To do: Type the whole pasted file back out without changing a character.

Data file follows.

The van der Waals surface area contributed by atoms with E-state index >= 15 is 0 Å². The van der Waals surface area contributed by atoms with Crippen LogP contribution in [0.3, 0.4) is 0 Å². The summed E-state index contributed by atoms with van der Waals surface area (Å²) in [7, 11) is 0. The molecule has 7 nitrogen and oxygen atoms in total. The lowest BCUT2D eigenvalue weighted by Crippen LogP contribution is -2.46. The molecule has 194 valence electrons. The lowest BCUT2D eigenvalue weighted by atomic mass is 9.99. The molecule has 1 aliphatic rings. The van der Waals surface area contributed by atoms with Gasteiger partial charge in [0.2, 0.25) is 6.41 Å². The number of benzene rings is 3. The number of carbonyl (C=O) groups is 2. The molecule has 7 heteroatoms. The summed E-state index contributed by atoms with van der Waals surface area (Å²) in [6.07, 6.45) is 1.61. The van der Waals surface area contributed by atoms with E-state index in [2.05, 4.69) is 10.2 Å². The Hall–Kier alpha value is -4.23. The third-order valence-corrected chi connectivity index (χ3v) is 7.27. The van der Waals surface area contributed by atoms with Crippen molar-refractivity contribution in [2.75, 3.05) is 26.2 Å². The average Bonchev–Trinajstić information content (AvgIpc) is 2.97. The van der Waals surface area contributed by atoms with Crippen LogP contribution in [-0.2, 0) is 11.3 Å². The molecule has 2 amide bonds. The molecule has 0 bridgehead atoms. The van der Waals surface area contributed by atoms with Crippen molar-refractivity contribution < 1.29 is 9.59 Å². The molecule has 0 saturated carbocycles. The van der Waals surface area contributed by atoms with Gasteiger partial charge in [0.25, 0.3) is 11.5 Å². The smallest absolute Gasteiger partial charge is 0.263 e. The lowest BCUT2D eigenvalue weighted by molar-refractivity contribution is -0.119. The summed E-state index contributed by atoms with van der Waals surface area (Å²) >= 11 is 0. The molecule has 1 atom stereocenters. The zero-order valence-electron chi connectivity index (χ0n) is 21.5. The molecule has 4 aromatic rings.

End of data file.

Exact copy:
The van der Waals surface area contributed by atoms with E-state index >= 15 is 0 Å². The van der Waals surface area contributed by atoms with Crippen LogP contribution in [0.3, 0.4) is 0 Å². The summed E-state index contributed by atoms with van der Waals surface area (Å²) in [7, 11) is 0. The molecule has 7 nitrogen and oxygen atoms in total. The lowest BCUT2D eigenvalue weighted by Crippen LogP contribution is -2.46. The molecule has 194 valence electrons. The lowest BCUT2D eigenvalue weighted by atomic mass is 9.99. The molecule has 1 aliphatic rings. The van der Waals surface area contributed by atoms with Gasteiger partial charge in [0.2, 0.25) is 6.41 Å². The number of benzene rings is 3. The number of carbonyl (C=O) groups is 2. The molecule has 7 heteroatoms. The summed E-state index contributed by atoms with van der Waals surface area (Å²) in [6.07, 6.45) is 1.61. The van der Waals surface area contributed by atoms with E-state index in [2.05, 4.69) is 10.2 Å². The Hall–Kier alpha value is -4.23. The third-order valence-corrected chi connectivity index (χ3v) is 7.27. The van der Waals surface area contributed by atoms with Crippen molar-refractivity contribution in [2.75, 3.05) is 26.2 Å². The average Bonchev–Trinajstić information content (AvgIpc) is 2.97. The van der Waals surface area contributed by atoms with Crippen LogP contribution in [-0.2, 0) is 11.3 Å². The molecule has 2 amide bonds. The molecule has 0 bridgehead atoms. The van der Waals surface area contributed by atoms with Crippen molar-refractivity contribution < 1.29 is 9.59 Å². The molecule has 0 saturated carbocycles. The van der Waals surface area contributed by atoms with Gasteiger partial charge in [0.25, 0.3) is 11.5 Å². The smallest absolute Gasteiger partial charge is 0.263 e. The lowest BCUT2D eigenvalue weighted by molar-refractivity contribution is -0.119. The summed E-state index contributed by atoms with van der Waals surface area (Å²) >= 11 is 0. The molecule has 1 atom stereocenters. The zero-order valence-electron chi connectivity index (χ0n) is 21.5. The molecule has 4 aromatic rings.